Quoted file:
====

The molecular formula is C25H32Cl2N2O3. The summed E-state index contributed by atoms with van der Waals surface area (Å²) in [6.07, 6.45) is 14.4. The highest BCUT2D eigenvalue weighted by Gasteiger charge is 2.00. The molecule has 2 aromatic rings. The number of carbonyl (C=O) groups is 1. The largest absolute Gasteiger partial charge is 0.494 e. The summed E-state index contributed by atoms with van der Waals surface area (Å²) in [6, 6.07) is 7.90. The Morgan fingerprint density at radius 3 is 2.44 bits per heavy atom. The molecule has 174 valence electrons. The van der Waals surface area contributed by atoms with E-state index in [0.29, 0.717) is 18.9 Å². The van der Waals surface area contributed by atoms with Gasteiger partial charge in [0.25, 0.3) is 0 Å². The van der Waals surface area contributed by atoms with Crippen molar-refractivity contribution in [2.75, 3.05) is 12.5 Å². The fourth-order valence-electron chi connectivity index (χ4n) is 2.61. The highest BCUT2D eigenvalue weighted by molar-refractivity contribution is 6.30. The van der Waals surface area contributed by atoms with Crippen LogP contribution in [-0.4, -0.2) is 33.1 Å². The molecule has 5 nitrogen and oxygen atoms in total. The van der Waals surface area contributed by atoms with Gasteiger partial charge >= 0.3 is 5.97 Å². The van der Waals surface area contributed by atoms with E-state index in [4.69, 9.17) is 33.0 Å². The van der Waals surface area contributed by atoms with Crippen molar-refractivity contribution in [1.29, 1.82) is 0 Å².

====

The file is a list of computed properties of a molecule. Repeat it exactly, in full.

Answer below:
The molecular formula is C25H32Cl2N2O3. The summed E-state index contributed by atoms with van der Waals surface area (Å²) in [6.07, 6.45) is 14.4. The highest BCUT2D eigenvalue weighted by Gasteiger charge is 2.00. The molecule has 2 aromatic rings. The number of carbonyl (C=O) groups is 1. The largest absolute Gasteiger partial charge is 0.494 e. The summed E-state index contributed by atoms with van der Waals surface area (Å²) in [6, 6.07) is 7.90. The Morgan fingerprint density at radius 3 is 2.44 bits per heavy atom. The molecule has 174 valence electrons. The van der Waals surface area contributed by atoms with E-state index in [0.29, 0.717) is 18.9 Å². The van der Waals surface area contributed by atoms with Gasteiger partial charge in [0.25, 0.3) is 0 Å². The van der Waals surface area contributed by atoms with Crippen molar-refractivity contribution in [2.75, 3.05) is 12.5 Å². The fourth-order valence-electron chi connectivity index (χ4n) is 2.61. The highest BCUT2D eigenvalue weighted by molar-refractivity contribution is 6.30. The van der Waals surface area contributed by atoms with Crippen LogP contribution in [-0.4, -0.2) is 33.1 Å². The molecule has 5 nitrogen and oxygen atoms in total. The van der Waals surface area contributed by atoms with Gasteiger partial charge >= 0.3 is 5.97 Å². The van der Waals surface area contributed by atoms with E-state index in [4.69, 9.17) is 33.0 Å². The van der Waals surface area contributed by atoms with Crippen molar-refractivity contribution in [1.29, 1.82) is 0 Å².